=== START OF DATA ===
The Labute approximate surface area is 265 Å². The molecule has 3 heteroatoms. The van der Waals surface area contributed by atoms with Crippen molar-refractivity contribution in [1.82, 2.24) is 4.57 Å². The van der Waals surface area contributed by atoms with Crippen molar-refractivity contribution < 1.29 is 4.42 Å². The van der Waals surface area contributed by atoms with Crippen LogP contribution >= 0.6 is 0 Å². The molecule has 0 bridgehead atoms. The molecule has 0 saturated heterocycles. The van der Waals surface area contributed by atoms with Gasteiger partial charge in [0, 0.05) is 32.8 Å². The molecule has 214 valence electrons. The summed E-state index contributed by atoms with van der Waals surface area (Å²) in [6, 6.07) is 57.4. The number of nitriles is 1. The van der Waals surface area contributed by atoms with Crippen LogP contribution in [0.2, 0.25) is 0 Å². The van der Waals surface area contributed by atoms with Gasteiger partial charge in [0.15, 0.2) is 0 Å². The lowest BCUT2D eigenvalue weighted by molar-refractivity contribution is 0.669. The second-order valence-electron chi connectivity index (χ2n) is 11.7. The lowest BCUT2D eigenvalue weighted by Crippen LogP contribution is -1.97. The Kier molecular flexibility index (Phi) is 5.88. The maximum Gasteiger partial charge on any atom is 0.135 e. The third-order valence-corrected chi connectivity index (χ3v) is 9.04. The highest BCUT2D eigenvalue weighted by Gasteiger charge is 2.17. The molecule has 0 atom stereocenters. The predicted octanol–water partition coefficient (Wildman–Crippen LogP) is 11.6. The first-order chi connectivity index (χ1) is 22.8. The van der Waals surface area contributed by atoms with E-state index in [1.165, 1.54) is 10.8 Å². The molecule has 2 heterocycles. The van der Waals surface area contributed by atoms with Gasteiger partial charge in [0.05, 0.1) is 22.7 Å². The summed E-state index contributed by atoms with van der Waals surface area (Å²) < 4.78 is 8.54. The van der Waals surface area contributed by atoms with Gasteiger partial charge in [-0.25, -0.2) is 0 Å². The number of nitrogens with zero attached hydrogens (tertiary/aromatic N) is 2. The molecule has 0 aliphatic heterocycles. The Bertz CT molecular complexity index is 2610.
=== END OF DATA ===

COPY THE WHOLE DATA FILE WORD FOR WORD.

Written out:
The Labute approximate surface area is 265 Å². The molecule has 3 heteroatoms. The van der Waals surface area contributed by atoms with Crippen molar-refractivity contribution in [1.82, 2.24) is 4.57 Å². The van der Waals surface area contributed by atoms with Crippen molar-refractivity contribution < 1.29 is 4.42 Å². The van der Waals surface area contributed by atoms with Crippen LogP contribution >= 0.6 is 0 Å². The molecule has 0 bridgehead atoms. The molecule has 0 saturated heterocycles. The van der Waals surface area contributed by atoms with Gasteiger partial charge in [0, 0.05) is 32.8 Å². The molecule has 214 valence electrons. The summed E-state index contributed by atoms with van der Waals surface area (Å²) in [6, 6.07) is 57.4. The number of nitriles is 1. The van der Waals surface area contributed by atoms with Crippen LogP contribution in [0.2, 0.25) is 0 Å². The van der Waals surface area contributed by atoms with Gasteiger partial charge in [0.15, 0.2) is 0 Å². The lowest BCUT2D eigenvalue weighted by molar-refractivity contribution is 0.669. The second-order valence-electron chi connectivity index (χ2n) is 11.7. The lowest BCUT2D eigenvalue weighted by Crippen LogP contribution is -1.97. The Kier molecular flexibility index (Phi) is 5.88. The maximum Gasteiger partial charge on any atom is 0.135 e. The third-order valence-corrected chi connectivity index (χ3v) is 9.04. The highest BCUT2D eigenvalue weighted by Gasteiger charge is 2.17. The molecule has 0 atom stereocenters. The predicted octanol–water partition coefficient (Wildman–Crippen LogP) is 11.6. The first-order chi connectivity index (χ1) is 22.8. The van der Waals surface area contributed by atoms with E-state index in [1.165, 1.54) is 10.8 Å². The molecule has 2 heterocycles. The van der Waals surface area contributed by atoms with Gasteiger partial charge in [0.05, 0.1) is 22.7 Å². The summed E-state index contributed by atoms with van der Waals surface area (Å²) < 4.78 is 8.54. The van der Waals surface area contributed by atoms with Gasteiger partial charge in [-0.25, -0.2) is 0 Å². The number of nitrogens with zero attached hydrogens (tertiary/aromatic N) is 2. The molecule has 0 aliphatic heterocycles. The Bertz CT molecular complexity index is 2610.